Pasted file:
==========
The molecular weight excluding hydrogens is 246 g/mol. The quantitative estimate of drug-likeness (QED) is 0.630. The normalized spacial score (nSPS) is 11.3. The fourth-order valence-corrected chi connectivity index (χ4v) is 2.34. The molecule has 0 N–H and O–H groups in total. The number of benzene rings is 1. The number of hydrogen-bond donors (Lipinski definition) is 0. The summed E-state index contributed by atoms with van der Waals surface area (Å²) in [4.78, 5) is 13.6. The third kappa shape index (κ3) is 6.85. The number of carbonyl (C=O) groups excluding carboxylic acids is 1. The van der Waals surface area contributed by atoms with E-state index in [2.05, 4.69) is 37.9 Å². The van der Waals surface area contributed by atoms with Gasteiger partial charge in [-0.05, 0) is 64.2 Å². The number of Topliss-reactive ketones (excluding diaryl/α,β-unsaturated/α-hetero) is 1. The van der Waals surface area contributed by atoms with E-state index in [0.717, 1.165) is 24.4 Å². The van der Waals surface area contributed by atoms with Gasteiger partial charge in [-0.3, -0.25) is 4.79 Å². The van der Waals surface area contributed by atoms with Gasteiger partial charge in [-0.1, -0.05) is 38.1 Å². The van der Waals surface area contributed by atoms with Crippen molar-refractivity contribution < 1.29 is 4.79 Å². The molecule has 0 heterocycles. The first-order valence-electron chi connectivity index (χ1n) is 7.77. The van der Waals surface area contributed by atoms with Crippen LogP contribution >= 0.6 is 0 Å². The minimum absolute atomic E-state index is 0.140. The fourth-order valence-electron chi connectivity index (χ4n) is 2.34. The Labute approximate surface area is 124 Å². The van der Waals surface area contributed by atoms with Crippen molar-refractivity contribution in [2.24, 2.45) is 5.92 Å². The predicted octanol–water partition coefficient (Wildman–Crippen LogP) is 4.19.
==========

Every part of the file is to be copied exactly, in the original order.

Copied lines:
The molecular weight excluding hydrogens is 246 g/mol. The quantitative estimate of drug-likeness (QED) is 0.630. The normalized spacial score (nSPS) is 11.3. The fourth-order valence-corrected chi connectivity index (χ4v) is 2.34. The molecule has 0 N–H and O–H groups in total. The number of benzene rings is 1. The number of hydrogen-bond donors (Lipinski definition) is 0. The summed E-state index contributed by atoms with van der Waals surface area (Å²) in [4.78, 5) is 13.6. The third kappa shape index (κ3) is 6.85. The number of carbonyl (C=O) groups excluding carboxylic acids is 1. The van der Waals surface area contributed by atoms with E-state index in [2.05, 4.69) is 37.9 Å². The van der Waals surface area contributed by atoms with Gasteiger partial charge in [-0.05, 0) is 64.2 Å². The number of Topliss-reactive ketones (excluding diaryl/α,β-unsaturated/α-hetero) is 1. The van der Waals surface area contributed by atoms with E-state index in [0.717, 1.165) is 24.4 Å². The van der Waals surface area contributed by atoms with Gasteiger partial charge in [-0.3, -0.25) is 4.79 Å². The van der Waals surface area contributed by atoms with Gasteiger partial charge in [-0.1, -0.05) is 38.1 Å². The van der Waals surface area contributed by atoms with Crippen molar-refractivity contribution < 1.29 is 4.79 Å². The molecule has 0 heterocycles. The first-order valence-electron chi connectivity index (χ1n) is 7.77. The van der Waals surface area contributed by atoms with Crippen LogP contribution >= 0.6 is 0 Å². The minimum absolute atomic E-state index is 0.140. The fourth-order valence-electron chi connectivity index (χ4n) is 2.34. The Labute approximate surface area is 124 Å². The van der Waals surface area contributed by atoms with Crippen molar-refractivity contribution in [2.24, 2.45) is 5.92 Å². The predicted octanol–water partition coefficient (Wildman–Crippen LogP) is 4.19.